Researchers develop simple way to capture high quality 3-D images of live cells and organisms

Researchers have developed a simple method for simultaneously acquiring images at different depths with a standard microscope. The new technique can be applied to a variety of microscopy methods, making it useful for a wide range of biological and biomedical imaging applications.

Optical wiring for large quantum computers

Researchers at ETH have demonstrated a new technique for carrying out sensitive quantum operations on atoms. In this technique, the control laser light is delivered directly inside a chip. This should make it possible to build large-scale quantum computers based on trapped atoms.

World record resolution in cryo electron microscopy

Holger Stark from the Max Planck Institute for Biophysical Chemistry in Göttingen and his team have broken a crucial resolution barrier in cryo electron microscopy. For the first time, his group succeeded in observing individual atoms in a protein structure and taking the sharpest images ever with this method. Such detailed insights make it easier to understand how proteins do their work or cause diseases in the living cell. The technique can also be used in the future to develop new drugs.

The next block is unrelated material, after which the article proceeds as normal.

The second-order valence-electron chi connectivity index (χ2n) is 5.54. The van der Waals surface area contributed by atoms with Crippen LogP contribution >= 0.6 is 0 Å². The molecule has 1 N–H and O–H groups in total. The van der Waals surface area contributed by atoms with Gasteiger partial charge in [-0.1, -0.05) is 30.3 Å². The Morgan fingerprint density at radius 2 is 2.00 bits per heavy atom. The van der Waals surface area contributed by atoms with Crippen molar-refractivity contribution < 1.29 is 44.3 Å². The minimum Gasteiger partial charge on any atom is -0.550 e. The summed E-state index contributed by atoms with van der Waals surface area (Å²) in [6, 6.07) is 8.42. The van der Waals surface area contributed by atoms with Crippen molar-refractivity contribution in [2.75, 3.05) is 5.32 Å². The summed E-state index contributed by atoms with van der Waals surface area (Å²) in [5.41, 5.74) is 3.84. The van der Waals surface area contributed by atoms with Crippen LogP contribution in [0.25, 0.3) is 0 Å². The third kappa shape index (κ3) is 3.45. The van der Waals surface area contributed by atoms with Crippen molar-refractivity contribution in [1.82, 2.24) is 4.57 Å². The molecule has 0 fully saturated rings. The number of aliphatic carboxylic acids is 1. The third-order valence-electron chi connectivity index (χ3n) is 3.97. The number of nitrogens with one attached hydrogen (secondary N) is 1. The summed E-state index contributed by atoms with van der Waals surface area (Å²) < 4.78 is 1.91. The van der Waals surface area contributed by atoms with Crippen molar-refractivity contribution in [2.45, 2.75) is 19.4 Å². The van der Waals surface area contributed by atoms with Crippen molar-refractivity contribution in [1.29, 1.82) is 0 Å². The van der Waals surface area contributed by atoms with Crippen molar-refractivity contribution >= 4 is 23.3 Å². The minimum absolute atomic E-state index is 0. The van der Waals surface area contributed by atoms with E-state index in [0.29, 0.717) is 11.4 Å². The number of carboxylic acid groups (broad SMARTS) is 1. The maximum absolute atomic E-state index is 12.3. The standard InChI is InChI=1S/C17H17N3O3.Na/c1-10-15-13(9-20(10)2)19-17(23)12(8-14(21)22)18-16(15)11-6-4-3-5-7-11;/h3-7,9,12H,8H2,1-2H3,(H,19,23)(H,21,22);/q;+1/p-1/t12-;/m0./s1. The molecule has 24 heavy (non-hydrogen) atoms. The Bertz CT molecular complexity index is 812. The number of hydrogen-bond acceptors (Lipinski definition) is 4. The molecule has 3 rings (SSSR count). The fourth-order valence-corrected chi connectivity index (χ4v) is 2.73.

Reviewing multiferroics for future, low-energy data storage

,A new UNSW study comprehensively reviews the magnetic structure of the multiferroic material bismuth ferrite (BiFeO3—BFO).

Microscopy breakthrough reveals how proteins behave in 3-D

Six years ago, the Nobel Prize in chemistry was awarded to three scientists for finding ways to visualize the pathways of individual molecules inside living cells.

Adaptive turbo equalizer for underwater acoustic differential orthogonal frequency-division multiplexing systems

In mobile underwater acoustic communications (UAC), the relative movement between the transceivers will cause Doppler spread in the received signal, which will bring inter-carrier interference to the orthogonal frequency-division multiplexing (OFDM) UAC system, thereby distorting the transmitted symbols. The design of a high-performance low-complexity receiver in mobile OFDM UAC systems remains a difficult problem.

For the first time: Realistic simulation of plasma edge instabilities in tokamaks